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PostPosted: Sun Jan 14, 2018 7:58 pm 
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I have been learning the tunes in the book that came with my Feadóg in order. The next tune in the sequence was "Oranges and Lemons." I have always pronounced the first word in that title with three syllables: "or-an-ges." However, the book broke it into two syllables: "oran-ges." That threw me off so badly that I moved onto the next tune. Is the book wrong, or have I been pronouncing "oranges" incorrectly for over 30 years? Or maybe it was pronounced with two syllables at one time, but not anymore?

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PostPosted: Sun Jan 14, 2018 9:06 pm 
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If it's two syllable, shouldn't it be "orn-ges"?

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PostPosted: Sun Jan 14, 2018 9:09 pm 
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Nanohedron wrote:
If it's two syllable, shouldn't it be "orn-ges"?

I would think so. Now it's throwing me off even more!

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PostPosted: Sun Jan 14, 2018 10:13 pm 
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It's a Mother Goose nursery rhyme.

Quote:
Oranges and lemons,
Say the bells of St. Clement's.

You owe me five farthings,
Say the bells of St. Martin's.

When will you pay me?
Say the bells of Old Bailey.

When I grow rich,
Say the bells of Shoreditch.

When will that be?
Say the bells of Stepney.

I do not know,
Says the great bell of Bow.

Here comes a candle to light you to bed,
And here comes a chopper to chop off your head!


And yes, to fit the meter, the word 'oranges' has to get squashed into an iamb, ie, two syllables. Orn-ges comes close, but you can linger a bit on the orn so that it hints at or-uhn.

~~

Nursery rhymes are poems that have lingered so long in the nursery that all the extraneous bits have been pared away, leaving only what it takes to catch and hold a toddler's attention. Music and (especially) rhythm are everything to Mother Goose. They're not babytalk, but their target audience can't really speak, either. They're just learning to speak. The words are secondary to holding the kid's attention.

~~

The churches are all in London, and, incidentally, Bow bell (The great bell of Bow) is the traditional determinant of who's a cockney. If you were born within earshot of Bow bells, you qualify. Londoners, I add, can swallow unnecessary syllables with the best of them.

~~

Edited: Whoever laid out the music likely scored the first verse that way so that it has the same number of syllables as the other verses (the last verse has a different rhythm & melody; dunno if its included in the feodog book). It's less confusing that way for beginners. However, in music it's a simple matter to squeeze in an extra syllable by breaking a note into two notes of half the value, so that together they take the same time. A quarter note into two eighths, or an eighth into two sixteenths. If you were singing the song rather than playing it, that's what you could do for the first verse. Since you're playing it instead, try thinking two words while playing one note for both.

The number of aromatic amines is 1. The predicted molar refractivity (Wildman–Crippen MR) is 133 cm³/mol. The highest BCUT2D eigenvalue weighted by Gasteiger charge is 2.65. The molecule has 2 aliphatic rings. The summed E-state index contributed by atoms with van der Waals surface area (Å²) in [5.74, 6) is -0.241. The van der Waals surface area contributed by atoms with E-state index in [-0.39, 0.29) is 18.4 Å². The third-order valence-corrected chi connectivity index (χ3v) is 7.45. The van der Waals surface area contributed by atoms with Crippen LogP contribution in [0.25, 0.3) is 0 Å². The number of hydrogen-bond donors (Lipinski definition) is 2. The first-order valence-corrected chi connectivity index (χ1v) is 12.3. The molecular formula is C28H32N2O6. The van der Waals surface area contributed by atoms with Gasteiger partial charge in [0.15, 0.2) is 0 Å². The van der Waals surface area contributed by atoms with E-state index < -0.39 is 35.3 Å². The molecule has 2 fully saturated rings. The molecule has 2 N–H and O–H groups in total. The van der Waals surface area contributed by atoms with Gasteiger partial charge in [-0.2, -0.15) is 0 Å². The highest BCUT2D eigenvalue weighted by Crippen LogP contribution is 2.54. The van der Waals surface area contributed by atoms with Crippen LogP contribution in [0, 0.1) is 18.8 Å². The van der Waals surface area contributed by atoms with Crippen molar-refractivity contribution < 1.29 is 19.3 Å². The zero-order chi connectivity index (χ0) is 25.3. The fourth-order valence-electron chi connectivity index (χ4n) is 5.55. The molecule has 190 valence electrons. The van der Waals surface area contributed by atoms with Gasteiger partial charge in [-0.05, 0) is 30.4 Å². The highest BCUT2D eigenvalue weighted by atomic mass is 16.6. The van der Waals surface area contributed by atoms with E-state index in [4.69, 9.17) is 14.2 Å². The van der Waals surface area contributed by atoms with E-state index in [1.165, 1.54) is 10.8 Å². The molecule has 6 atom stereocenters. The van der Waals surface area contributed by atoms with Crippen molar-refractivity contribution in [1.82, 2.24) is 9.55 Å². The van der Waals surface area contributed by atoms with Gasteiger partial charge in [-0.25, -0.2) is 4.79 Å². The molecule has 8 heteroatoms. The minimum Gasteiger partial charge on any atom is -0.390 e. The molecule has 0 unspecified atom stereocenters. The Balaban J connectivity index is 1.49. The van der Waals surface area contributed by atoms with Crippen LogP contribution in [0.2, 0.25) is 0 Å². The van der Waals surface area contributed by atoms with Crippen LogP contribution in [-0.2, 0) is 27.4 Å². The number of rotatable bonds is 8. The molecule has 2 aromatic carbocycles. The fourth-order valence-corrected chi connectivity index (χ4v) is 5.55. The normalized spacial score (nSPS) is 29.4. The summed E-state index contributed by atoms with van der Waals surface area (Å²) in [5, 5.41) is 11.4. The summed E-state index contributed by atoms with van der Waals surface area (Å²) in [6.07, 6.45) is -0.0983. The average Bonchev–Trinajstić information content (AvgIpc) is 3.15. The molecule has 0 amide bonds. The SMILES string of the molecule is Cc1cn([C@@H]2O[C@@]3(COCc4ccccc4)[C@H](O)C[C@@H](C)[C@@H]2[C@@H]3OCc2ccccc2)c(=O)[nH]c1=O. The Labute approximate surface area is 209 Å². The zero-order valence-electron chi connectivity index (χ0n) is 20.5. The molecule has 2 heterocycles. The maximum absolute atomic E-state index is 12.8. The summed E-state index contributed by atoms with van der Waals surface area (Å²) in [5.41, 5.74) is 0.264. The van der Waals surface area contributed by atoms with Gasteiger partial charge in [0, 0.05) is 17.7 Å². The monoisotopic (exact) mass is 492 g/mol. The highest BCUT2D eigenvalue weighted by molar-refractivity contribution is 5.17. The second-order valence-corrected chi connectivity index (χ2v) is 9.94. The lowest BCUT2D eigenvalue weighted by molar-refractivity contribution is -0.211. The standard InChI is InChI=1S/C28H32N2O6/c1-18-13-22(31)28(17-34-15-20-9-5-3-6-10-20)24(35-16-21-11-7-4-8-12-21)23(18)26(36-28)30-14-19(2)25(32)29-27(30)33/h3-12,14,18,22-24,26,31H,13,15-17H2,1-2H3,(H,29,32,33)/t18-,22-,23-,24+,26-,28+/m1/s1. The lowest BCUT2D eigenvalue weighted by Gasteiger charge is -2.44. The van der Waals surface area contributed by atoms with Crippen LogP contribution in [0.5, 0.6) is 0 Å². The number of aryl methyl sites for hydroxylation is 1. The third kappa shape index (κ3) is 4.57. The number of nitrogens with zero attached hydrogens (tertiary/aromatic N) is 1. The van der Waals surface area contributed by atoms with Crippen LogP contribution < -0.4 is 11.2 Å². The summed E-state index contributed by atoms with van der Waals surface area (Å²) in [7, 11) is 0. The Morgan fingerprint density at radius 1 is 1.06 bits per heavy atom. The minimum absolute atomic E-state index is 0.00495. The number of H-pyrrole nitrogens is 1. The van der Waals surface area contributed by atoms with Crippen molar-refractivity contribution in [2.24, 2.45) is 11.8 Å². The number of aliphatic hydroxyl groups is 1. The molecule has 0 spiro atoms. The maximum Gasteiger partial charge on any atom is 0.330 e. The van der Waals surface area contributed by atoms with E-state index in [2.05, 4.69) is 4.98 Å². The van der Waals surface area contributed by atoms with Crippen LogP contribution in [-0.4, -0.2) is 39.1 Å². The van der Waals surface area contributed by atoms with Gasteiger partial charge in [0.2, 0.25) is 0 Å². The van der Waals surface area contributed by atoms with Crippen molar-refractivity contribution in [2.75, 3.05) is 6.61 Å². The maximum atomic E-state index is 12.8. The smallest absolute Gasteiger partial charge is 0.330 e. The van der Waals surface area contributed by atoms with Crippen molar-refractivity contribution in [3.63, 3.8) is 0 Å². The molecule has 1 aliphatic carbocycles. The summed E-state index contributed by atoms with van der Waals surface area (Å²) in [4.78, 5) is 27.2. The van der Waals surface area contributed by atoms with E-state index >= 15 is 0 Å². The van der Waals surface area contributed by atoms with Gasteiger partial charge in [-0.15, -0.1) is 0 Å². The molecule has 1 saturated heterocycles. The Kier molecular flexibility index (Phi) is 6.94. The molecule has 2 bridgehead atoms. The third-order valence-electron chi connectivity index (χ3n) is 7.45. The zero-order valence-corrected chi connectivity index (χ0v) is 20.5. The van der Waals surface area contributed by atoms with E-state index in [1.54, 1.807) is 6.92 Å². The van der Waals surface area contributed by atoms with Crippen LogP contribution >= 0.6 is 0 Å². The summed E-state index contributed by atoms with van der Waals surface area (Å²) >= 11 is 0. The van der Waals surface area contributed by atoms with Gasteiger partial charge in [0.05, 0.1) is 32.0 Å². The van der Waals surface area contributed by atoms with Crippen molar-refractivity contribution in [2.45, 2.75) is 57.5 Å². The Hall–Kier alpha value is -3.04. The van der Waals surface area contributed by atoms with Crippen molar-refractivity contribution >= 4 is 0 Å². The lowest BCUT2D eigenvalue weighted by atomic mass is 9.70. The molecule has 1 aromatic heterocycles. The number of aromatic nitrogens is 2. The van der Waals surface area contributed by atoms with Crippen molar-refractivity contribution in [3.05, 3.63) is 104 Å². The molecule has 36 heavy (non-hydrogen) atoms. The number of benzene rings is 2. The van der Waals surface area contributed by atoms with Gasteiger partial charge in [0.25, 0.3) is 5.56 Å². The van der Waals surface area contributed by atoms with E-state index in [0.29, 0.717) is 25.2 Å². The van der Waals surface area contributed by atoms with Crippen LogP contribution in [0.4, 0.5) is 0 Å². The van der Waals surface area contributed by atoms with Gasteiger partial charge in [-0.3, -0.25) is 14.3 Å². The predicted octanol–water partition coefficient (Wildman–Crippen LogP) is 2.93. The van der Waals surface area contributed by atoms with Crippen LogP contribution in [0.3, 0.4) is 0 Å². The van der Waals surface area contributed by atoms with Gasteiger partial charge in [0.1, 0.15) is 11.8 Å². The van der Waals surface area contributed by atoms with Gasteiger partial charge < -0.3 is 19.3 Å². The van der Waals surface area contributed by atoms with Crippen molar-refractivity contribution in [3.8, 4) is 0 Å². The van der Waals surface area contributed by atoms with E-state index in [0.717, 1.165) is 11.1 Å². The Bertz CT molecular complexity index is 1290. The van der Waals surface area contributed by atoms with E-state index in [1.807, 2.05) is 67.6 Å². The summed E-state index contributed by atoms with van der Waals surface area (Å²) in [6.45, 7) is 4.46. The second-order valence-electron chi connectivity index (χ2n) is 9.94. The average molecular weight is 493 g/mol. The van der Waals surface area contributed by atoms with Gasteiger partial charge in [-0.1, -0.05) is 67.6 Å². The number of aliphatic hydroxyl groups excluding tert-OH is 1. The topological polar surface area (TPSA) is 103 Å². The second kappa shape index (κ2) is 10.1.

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PostPosted: Sun Jan 14, 2018 11:40 pm 
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s1m0n wrote:
It's a Mother Goose nursery rhyme.

Quote:
Oranges and lemons,
Say the bells of St. Clement's.

You owe me five farthings,
Say the bells of St. Martin's.

When will you pay me?
Say the bells of Old Bailey.

When I grow rich,
Say the bells of Shoreditch.

When will that be?
Say the bells of Stepney.

I do not know,
Says the great bell of Bow.

Here comes a candle to light you to bed,
And here comes a chopper to chop off your head!

Under the spreading chestnut tree, I sold you and you sold me.
There lie they and here lie we, under the spreading chestnut tree.

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PostPosted: Mon Jan 15, 2018 6:54 am 
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s1m0n wrote:
And yes, to fit the meter, the word 'oranges' has to get squashed into an iamb, ie, two syllables.

That's not the case, the way the song is sung here in the UK. It clearly has three syllables, with the first two being on notes half the length of the note on "ges". Kind of like diddle dum.

Ah, and now I have had a moment of enlightenment! If the words were set to the music, it would indeed look like the first two syllables were as one: "oran" followed by "-ges". However, the way it is pronounced is definitely with two syllables on "oran" followed by "-ges."

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PostPosted: Mon Jan 15, 2018 7:08 am 
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This makes it even harder to write haiku.

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PostPosted: Mon Jan 15, 2018 8:01 am 
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benhall.1 wrote:
That's not the case, the way the song is sung here in the UK. It clearly has three syllables, with the first two being on notes half the length of the note on "ges". Kind of like diddle dum.